Perhaps it should come as no surprise. The Nunholm men were last year’s winners of the ill-fated SNCL Championship, and would have taken their place in domestic cricket’s top flight for the first time had not the short-lived, two-division national league set-up been jettisoned in the winter in favour of a reversion to a regionalisation. Dumfries also captured last season’s SCU Trophy.
What is remarkable, though, is the manner in which the Borders club have been forging their irresistible rise. Not for them the quick-fix route to glory via the hired-hand assassin, importing mercenaries to the exclusion of the meaningful participation of local talent of more modest ability, possibly winning trophies, but often at substantial financial and developmental cost. Rather, Dumfries are building their success on more lasting foundations. In an era of austerity the precious finances continue to be shrewdly invested in a beautifully-appointed ground and on youth development.
“Significantly, we now have a large squad of first-team players to mount a serious challenge in our first campaign at this level,” said veteran Davie Davidson, groundsman at Nunholm, and still featuring in a playing capacity in his mid-forties.
“We’re currently selecting from a pool of around 17 players of proven, bona fide first-team quality.”
The likes of experienced all-rounder Jimmy Patterson, undefeated century-maker for the seconds in their opening league tussle at Glenpark, opening bowler Allan Maskrey, Chris McCutcheon, fledgling seamer Neil Alexander and all-rounder Davidson himself are yet to find selectorial favour.
“We’re continuing to go down the route of bringing in young overseas amateurs to supplement our own homegrown resources,” said captain Stuart Corbett-Byers. “We’ve established strong links over many years with the Newcastle club in New South Wales, Australia, and this season have recruited all-rounders Joe Clarke and Josh Geary.”
Both have made their mark already, scoring vital fifties in the opening-day win at Greenock. Proven warhorse left-arm spinner and aggressive top-order batsman Scott Beveridge, now a permanent Scottish citizen, emanated from the same source. The refreshingly upbeat Dumfries modus operandi has also attracted players from within Scotland.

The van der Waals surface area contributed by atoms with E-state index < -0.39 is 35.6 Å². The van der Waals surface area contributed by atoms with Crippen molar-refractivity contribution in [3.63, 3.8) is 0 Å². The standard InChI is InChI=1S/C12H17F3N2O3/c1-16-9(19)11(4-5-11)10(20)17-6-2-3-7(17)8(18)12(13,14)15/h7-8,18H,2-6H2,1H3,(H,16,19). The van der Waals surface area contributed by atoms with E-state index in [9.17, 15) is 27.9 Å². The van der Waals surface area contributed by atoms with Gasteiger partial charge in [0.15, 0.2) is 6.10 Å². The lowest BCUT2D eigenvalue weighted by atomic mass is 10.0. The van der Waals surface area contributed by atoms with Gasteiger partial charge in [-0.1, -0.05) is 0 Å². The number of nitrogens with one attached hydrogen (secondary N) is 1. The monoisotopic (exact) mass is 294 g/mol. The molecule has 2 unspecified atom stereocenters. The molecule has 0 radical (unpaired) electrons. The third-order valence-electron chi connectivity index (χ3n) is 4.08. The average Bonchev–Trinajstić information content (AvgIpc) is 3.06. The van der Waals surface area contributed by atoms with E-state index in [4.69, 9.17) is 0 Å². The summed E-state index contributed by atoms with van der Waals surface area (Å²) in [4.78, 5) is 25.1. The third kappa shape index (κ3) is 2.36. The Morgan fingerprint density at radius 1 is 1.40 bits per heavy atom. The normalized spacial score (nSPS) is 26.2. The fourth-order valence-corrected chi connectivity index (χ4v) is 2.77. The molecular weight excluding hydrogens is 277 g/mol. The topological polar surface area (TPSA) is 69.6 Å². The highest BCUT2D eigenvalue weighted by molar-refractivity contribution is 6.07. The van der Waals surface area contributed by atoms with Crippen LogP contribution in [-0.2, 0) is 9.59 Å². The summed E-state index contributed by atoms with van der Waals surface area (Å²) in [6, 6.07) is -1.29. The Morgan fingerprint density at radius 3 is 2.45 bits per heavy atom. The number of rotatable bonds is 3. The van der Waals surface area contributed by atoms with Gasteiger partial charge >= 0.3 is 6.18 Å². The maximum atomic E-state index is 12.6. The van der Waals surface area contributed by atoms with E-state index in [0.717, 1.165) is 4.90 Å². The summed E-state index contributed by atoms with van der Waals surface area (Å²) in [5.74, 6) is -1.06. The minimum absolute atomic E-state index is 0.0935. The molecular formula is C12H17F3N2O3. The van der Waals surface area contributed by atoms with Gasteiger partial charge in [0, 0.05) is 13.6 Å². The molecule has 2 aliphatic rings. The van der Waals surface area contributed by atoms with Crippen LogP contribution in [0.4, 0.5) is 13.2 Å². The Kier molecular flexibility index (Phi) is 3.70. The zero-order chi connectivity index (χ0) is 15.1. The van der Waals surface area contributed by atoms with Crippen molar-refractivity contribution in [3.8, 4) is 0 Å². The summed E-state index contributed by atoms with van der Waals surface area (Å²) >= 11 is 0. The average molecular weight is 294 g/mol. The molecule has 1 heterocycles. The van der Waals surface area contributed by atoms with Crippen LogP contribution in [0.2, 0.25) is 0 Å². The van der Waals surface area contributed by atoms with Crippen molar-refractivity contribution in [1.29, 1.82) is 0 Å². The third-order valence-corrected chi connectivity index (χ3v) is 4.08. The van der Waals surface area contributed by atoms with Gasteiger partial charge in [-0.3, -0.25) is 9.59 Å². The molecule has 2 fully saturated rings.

Wily seam bowler Patrick Druce, having hitherto arguably spent too much of his prolific career as a bigger fish in the lower leagues with St Michael’s and Galloway, has signed up at Benfield Park and grabbed eight top-order wickets in the opening two league encounters. Druce’s new-ball partner is Alan Davidson, now back at Nunholm for his second stint, and making an immediate impact after a relatively disappointing spell at Ayr. Opening batsman Chris Bellwood has similarly returned, from Greenock, and was man of the match against Clydesdale, carrying his bat right through before being stumped off the very last ball of the home innings for a fighting 99.
For much of their long history – they can trace their origins back to 1853, and still play in their original maroon and blue – Dumfries won little save for the odd Border League title in 1938 and 1993, and more recently some Western Union triumphs. But that’s all changing. Their 2011 league and cup double is surely the harbinger of greater triumphs to come.
“It’s only the start of the season,” insisted a modest Corbett-Byers. But the indications are already there. The ever-improving Nunholm infrastructure may well have to incorporate a more expansive trophy cabinet. And soon.